In 1927, Weill began his now legendary collaboration with expressionist German playwright Bertolt Brecht. Because the Weill-Brecht works were really acid social commentary masquerading as theater, they provided an ideal opportunity for Weill to experiment with the marriage of "high" (classical) and "low" (popular) musical idioms. The musical balance Weill sought is not unlike that achieved by George Gershwin in his 1935 opera Porgy and Bess. Over a six year period, Weill and Brecht wrote Aufstieg und Fall der Stadt Mahagonny (The Rise and Fall of the City of Mahagonny), Die Dreigoschenoper (The Threepenny Opera), Happy End and Die sieben Todsunden (The Seven Deadly Sins).

After the rise to power of Adolph Hitler and the Nazi Party, Weill, who was Jewish, fled Germany. He lived in Paris and London before finally settling in the New York. Weill recognized that the most stimulating American musical dramas were being produced not in the opera houses but in the commercial musical theater. From 1936 through his death in 1950, Weill composed a series of Broadway musicals with lyrics written by collaborators like the playwrights Paul Green (Johnny Johnson) and Maxwell Anderson (Knickerbocker Holiday, Lost in the Stars), the poets Ogden Nash (One Touch of Venus) and Langston Hughes (Street Scene), and the lyricists Ira Gershwin (Lady in the Dark, The Firebrand of Florence) and Alan Jay Lerner (Love Life). Although much debate exists as to the relative merits of Weill's German and American work, his Broadway scores, though perhaps less ambitious in scope, brought the composer's remarkable gift for melody to the fore.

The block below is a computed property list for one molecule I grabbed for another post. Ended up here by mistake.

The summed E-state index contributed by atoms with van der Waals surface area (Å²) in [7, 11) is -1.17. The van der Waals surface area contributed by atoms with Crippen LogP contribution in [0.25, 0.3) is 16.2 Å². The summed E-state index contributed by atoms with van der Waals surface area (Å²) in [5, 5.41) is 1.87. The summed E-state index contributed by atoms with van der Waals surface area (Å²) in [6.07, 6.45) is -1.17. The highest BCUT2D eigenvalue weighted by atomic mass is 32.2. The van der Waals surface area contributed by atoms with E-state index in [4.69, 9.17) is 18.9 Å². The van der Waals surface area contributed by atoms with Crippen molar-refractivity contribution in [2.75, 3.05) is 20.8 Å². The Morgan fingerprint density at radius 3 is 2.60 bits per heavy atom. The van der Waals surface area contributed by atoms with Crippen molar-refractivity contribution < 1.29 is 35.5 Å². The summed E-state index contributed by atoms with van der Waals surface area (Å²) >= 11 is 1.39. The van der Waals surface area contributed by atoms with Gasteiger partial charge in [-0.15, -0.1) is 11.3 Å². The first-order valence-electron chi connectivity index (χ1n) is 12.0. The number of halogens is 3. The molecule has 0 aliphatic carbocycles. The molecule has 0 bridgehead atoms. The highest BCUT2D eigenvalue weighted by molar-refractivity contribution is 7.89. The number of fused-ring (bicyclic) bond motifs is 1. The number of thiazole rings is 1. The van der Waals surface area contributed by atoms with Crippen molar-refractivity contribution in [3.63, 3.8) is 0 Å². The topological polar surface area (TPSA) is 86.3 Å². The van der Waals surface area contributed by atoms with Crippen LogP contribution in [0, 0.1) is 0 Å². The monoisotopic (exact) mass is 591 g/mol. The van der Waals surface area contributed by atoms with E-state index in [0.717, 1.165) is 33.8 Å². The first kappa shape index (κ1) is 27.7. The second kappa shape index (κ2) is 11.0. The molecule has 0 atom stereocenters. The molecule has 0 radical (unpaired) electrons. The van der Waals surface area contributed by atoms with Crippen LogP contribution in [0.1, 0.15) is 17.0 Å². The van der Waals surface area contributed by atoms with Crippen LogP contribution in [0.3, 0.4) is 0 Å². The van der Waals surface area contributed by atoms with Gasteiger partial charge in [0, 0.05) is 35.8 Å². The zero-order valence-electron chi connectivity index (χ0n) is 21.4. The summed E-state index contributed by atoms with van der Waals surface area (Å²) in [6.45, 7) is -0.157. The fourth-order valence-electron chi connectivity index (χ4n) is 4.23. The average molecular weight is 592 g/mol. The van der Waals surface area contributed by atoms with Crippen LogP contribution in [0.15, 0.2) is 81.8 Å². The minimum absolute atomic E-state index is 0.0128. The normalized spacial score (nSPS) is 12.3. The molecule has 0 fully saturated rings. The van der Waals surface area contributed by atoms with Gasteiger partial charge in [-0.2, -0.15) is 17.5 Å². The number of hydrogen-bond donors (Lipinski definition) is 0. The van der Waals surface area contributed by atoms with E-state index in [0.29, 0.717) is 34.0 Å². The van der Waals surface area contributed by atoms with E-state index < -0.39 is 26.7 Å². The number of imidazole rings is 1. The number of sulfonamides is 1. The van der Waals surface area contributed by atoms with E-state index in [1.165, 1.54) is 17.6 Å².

When Dee Dee Bridgewater began her exploration of Kurt Weill's world, she quickly discovered that his work had never been the subject of a vocal jazz songbook. That's not to suggest that there had been a shortage of Weill tributes. Bridgewater listened to numerous recordings by opera, theatrical, cabaret and rock singers, and the more she listened, the more she noticed a pattern. "In all of these readings, the artists really stayed true rhythmically to that kind of Germanic, stilted, interpretative way of doing it musically," observes Bridgewater. "I just thought I'd die if I did it that way, and so I wanted to smooth out the edges. I wanted to get away from the dark, brooding image. I wanted to show a lighter side of Kurt Weill and a more humorous and a more sensual side of him because what struck me is that his melodies had a sensuality to them that I felt had never really been dealt with."